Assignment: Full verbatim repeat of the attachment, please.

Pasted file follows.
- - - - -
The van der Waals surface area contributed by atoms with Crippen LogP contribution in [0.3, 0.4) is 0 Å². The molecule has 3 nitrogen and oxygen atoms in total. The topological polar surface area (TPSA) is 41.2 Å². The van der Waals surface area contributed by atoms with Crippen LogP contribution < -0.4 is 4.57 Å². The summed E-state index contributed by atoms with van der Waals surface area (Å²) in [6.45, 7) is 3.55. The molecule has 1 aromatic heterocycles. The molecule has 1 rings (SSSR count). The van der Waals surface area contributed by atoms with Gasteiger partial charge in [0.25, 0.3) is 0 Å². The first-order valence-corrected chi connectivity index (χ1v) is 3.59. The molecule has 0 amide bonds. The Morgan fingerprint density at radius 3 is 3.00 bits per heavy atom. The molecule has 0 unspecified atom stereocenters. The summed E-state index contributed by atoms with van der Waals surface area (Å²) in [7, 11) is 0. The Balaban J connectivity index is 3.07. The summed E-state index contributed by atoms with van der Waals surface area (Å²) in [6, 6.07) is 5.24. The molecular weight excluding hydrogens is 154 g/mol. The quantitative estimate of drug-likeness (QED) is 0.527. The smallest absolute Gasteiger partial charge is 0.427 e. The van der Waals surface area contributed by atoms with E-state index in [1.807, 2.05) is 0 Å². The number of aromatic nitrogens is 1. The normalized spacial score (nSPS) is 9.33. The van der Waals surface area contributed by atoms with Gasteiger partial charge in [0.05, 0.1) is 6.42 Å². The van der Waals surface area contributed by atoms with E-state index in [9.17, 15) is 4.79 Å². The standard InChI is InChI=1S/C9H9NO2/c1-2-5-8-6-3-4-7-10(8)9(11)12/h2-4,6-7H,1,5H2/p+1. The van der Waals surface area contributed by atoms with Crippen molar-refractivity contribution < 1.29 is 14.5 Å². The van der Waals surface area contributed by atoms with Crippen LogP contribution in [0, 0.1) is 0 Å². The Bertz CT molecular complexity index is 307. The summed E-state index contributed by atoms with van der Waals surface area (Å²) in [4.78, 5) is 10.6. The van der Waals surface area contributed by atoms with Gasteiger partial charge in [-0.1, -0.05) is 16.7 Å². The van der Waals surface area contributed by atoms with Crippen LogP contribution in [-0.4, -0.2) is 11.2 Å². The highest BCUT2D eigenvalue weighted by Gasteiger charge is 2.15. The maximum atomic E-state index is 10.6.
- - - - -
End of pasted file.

The van der Waals surface area contributed by atoms with Crippen LogP contribution in [0.3, 0.4) is 0 Å². The molecule has 3 nitrogen and oxygen atoms in total. The topological polar surface area (TPSA) is 41.2 Å². The van der Waals surface area contributed by atoms with Crippen LogP contribution < -0.4 is 4.57 Å². The summed E-state index contributed by atoms with van der Waals surface area (Å²) in [6.45, 7) is 3.55. The molecule has 1 aromatic heterocycles. The molecule has 1 rings (SSSR count). The van der Waals surface area contributed by atoms with Gasteiger partial charge in [0.25, 0.3) is 0 Å². The first-order valence-corrected chi connectivity index (χ1v) is 3.59. The molecule has 0 amide bonds. The Morgan fingerprint density at radius 3 is 3.00 bits per heavy atom. The molecule has 0 unspecified atom stereocenters. The summed E-state index contributed by atoms with van der Waals surface area (Å²) in [7, 11) is 0. The Balaban J connectivity index is 3.07. The summed E-state index contributed by atoms with van der Waals surface area (Å²) in [6, 6.07) is 5.24. The molecular weight excluding hydrogens is 154 g/mol. The quantitative estimate of drug-likeness (QED) is 0.527. The smallest absolute Gasteiger partial charge is 0.427 e. The van der Waals surface area contributed by atoms with E-state index in [1.807, 2.05) is 0 Å². The number of aromatic nitrogens is 1. The normalized spacial score (nSPS) is 9.33. The van der Waals surface area contributed by atoms with Gasteiger partial charge in [0.05, 0.1) is 6.42 Å². The van der Waals surface area contributed by atoms with E-state index in [9.17, 15) is 4.79 Å². The standard InChI is InChI=1S/C9H9NO2/c1-2-5-8-6-3-4-7-10(8)9(11)12/h2-4,6-7H,1,5H2/p+1. The van der Waals surface area contributed by atoms with Crippen molar-refractivity contribution < 1.29 is 14.5 Å². The van der Waals surface area contributed by atoms with Crippen LogP contribution in [0, 0.1) is 0 Å². The Bertz CT molecular complexity index is 307. The summed E-state index contributed by atoms with van der Waals surface area (Å²) in [4.78, 5) is 10.6. The van der Waals surface area contributed by atoms with Gasteiger partial charge in [-0.1, -0.05) is 16.7 Å². The van der Waals surface area contributed by atoms with Crippen LogP contribution in [-0.4, -0.2) is 11.2 Å². The highest BCUT2D eigenvalue weighted by Gasteiger charge is 2.15. The maximum atomic E-state index is 10.6.